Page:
By Jason Jowers
Business Law Today | February 2017
In the corporate context, Delaware has long recognized a public policy in favor of both indemnification and advancement. “Indemnification encourages corporate service by capable individuals by protecting their personal financial resources from depletion by the expenses they incur during an investigation
or litigation that results by reason of that service.” Homestore, Inc. v. Tafeen, 888 A.2d 204, 211 (Del. 2005). Similarly, in an effort to induce able corporate managers to serve in Delaware corporations, “[a]dvancement provides corporate officials with immediate interim relief from the personal out-of-pocket financial burden of paying the significant on-going expenses inevitably involved with
investigations and legal proceedings.”
Despite the policy reasons favoring indemnification and advancement, the Delaware Limited Liability Company Act (the LLC Act) does not mandate either. This is unsurprising given the LLC Act’s policy “to give the maximum effect to the principle of freedom of contract and to the enforceability of limited liability company agreements.” 6 Del. C. § 18-1101(b). However, recognizing the importance of the dual incentives of indemnification and advancement, the LLC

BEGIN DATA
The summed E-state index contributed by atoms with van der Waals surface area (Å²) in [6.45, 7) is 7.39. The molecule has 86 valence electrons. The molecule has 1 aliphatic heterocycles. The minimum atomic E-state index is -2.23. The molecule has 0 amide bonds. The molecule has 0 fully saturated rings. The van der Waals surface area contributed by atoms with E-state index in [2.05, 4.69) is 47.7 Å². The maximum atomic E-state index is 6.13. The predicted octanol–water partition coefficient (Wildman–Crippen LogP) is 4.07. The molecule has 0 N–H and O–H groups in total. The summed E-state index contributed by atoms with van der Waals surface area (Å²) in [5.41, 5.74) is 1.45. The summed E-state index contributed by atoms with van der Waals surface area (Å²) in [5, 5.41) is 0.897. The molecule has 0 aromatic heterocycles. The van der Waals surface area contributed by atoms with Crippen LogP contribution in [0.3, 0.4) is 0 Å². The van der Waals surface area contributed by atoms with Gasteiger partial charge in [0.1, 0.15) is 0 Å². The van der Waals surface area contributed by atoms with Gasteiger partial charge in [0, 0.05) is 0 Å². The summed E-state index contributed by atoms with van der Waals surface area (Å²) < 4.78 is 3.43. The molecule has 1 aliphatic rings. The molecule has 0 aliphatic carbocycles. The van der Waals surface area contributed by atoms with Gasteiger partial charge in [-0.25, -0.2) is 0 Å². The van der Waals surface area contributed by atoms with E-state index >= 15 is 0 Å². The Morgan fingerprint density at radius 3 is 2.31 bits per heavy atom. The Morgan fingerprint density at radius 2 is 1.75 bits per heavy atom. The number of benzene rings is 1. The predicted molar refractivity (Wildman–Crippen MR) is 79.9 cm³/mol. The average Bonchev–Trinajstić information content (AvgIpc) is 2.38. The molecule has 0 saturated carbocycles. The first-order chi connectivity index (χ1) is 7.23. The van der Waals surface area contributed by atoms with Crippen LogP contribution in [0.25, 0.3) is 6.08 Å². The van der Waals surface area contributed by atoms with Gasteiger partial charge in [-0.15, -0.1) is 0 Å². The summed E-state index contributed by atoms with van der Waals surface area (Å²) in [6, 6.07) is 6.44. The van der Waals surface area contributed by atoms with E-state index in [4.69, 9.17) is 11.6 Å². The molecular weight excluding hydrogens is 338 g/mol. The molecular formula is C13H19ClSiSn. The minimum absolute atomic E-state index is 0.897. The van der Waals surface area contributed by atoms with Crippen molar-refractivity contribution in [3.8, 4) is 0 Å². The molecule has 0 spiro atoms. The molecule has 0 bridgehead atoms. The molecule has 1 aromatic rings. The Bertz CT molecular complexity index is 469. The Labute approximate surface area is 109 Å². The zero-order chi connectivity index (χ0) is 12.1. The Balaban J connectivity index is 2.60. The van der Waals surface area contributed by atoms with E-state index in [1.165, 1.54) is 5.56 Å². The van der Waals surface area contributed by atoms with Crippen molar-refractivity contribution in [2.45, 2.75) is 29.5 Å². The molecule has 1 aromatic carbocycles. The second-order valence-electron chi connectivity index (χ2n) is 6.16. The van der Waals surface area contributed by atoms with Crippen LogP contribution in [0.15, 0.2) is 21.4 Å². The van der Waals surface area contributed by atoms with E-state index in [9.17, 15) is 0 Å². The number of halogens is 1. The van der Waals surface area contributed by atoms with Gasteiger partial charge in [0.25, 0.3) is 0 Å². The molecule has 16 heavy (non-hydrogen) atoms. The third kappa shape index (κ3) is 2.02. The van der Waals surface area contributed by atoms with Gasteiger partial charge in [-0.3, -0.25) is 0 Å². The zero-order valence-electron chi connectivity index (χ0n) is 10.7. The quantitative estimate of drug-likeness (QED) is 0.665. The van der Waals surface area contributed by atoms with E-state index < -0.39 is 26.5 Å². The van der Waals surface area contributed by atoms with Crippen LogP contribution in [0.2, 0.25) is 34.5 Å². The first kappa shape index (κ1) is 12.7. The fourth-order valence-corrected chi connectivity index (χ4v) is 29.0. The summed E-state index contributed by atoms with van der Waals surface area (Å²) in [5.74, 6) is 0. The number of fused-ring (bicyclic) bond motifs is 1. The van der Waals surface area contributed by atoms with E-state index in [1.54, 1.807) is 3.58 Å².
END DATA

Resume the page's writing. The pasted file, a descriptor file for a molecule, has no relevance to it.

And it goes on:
Act provides that “a limited liability company may, and shall have the power to, indemnify and hold harmless any member or manager or other person from and against any and all claims and demands whatsoever.” 6 Del. C. § 18-108 (emphases added). The Court of Chancery has repeatedly interpreted this language as granting LLC agreement drafters complete discretion on the issues of whether to grant members or managers indemnification or advancement. See, e.g., Fillipv. Centerstone Linen Servs., LLC, 2014 WL 793123, at *3 (Del. Ch. Feb. 27, 2014).
This freedom of contract on the issue of advancement raises the question: are typical contractual defenses, such as fraudulent inducement, available in a summary proceeding seeking to enforce a party’s advancement rights? In the recent decision of Trascent Management Consulting, LLC v. Bouri, __A.3d __, 2016 WL 6947014 (Del. Nov. 28, 2016), the Delaware Supreme Court found that a defendant may not avoid advancing fees by arguing that the underlying LLC agreement was fraudulently induced. According to the court, to allow such a defense “would permit Trascent to escape its clear promise to make advancement until a court found indemnification inappropriate.”
When George Bouri was hired as an executive of Trascent, he also became a manager. After approximately 16 months in these positions, Trascent terminated Bouri and sued him for, among other things, breach of his employment agreement. Bouri’s employment agreement provided: Unless a determination has been made by final, nonappealable order of a court of competent jurisdiction that indemnification is not required, [Trascent] shall, upon the request of Executive, advance or promptly reimburse Executive’s reasonable costs of investigation, litigation or appeal, including reasonable attorneys’ fees; provided, however, that Executive shall, as a condition of Executive’s right to receive such advances or reimbursements, undertake in writing to repay promptly the Company for all such advancements and reimbursements if a court of competent jurisdiction determines that Executive is not entitled to indemnification. . . .